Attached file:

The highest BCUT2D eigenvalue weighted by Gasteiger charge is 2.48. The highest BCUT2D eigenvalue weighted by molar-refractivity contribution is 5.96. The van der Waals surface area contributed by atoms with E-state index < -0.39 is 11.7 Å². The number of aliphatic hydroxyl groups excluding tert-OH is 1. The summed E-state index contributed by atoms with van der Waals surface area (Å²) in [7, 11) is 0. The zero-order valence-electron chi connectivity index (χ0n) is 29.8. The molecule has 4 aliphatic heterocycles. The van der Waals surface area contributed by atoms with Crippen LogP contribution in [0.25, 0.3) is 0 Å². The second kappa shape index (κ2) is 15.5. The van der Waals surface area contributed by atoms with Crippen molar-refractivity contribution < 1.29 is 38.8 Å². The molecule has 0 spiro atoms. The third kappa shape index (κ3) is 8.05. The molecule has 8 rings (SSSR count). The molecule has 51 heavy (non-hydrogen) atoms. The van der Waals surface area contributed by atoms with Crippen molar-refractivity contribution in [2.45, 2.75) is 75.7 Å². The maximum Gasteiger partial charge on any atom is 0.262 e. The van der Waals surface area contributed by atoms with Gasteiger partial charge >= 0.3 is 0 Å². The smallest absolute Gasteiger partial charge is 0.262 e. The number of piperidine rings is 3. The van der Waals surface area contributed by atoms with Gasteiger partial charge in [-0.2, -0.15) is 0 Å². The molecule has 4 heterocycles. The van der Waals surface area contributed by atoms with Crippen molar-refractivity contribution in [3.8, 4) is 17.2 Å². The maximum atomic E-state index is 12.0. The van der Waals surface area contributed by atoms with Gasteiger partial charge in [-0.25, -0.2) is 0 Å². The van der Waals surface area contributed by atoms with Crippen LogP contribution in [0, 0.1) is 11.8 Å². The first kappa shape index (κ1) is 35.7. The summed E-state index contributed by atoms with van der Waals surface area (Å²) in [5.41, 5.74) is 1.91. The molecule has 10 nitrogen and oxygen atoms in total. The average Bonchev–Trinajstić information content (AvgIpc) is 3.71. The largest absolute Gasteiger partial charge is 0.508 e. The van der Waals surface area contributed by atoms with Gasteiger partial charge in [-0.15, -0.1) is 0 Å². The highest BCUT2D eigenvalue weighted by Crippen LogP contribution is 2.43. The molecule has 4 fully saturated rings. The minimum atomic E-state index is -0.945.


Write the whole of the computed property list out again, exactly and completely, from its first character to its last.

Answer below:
The highest BCUT2D eigenvalue weighted by Gasteiger charge is 2.48. The highest BCUT2D eigenvalue weighted by molar-refractivity contribution is 5.96. The van der Waals surface area contributed by atoms with E-state index < -0.39 is 11.7 Å². The number of aliphatic hydroxyl groups excluding tert-OH is 1. The summed E-state index contributed by atoms with van der Waals surface area (Å²) in [7, 11) is 0. The zero-order valence-electron chi connectivity index (χ0n) is 29.8. The molecule has 4 aliphatic heterocycles. The van der Waals surface area contributed by atoms with Crippen LogP contribution in [0.25, 0.3) is 0 Å². The second kappa shape index (κ2) is 15.5. The van der Waals surface area contributed by atoms with Crippen molar-refractivity contribution < 1.29 is 38.8 Å². The molecule has 0 spiro atoms. The third kappa shape index (κ3) is 8.05. The molecule has 8 rings (SSSR count). The molecule has 51 heavy (non-hydrogen) atoms. The van der Waals surface area contributed by atoms with Crippen molar-refractivity contribution in [2.45, 2.75) is 75.7 Å². The maximum Gasteiger partial charge on any atom is 0.262 e. The van der Waals surface area contributed by atoms with Gasteiger partial charge >= 0.3 is 0 Å². The smallest absolute Gasteiger partial charge is 0.262 e. The number of piperidine rings is 3. The van der Waals surface area contributed by atoms with Gasteiger partial charge in [-0.2, -0.15) is 0 Å². The molecule has 4 heterocycles. The van der Waals surface area contributed by atoms with Crippen molar-refractivity contribution in [3.8, 4) is 17.2 Å². The maximum atomic E-state index is 12.0. The van der Waals surface area contributed by atoms with Gasteiger partial charge in [-0.25, -0.2) is 0 Å². The van der Waals surface area contributed by atoms with Crippen LogP contribution in [0, 0.1) is 11.8 Å². The first kappa shape index (κ1) is 35.7. The summed E-state index contributed by atoms with van der Waals surface area (Å²) in [5.41, 5.74) is 1.91. The molecule has 10 nitrogen and oxygen atoms in total. The average Bonchev–Trinajstić information content (AvgIpc) is 3.71. The largest absolute Gasteiger partial charge is 0.508 e. The van der Waals surface area contributed by atoms with Gasteiger partial charge in [-0.15, -0.1) is 0 Å². The highest BCUT2D eigenvalue weighted by Crippen LogP contribution is 2.43. The molecule has 4 fully saturated rings. The minimum atomic E-state index is -0.945.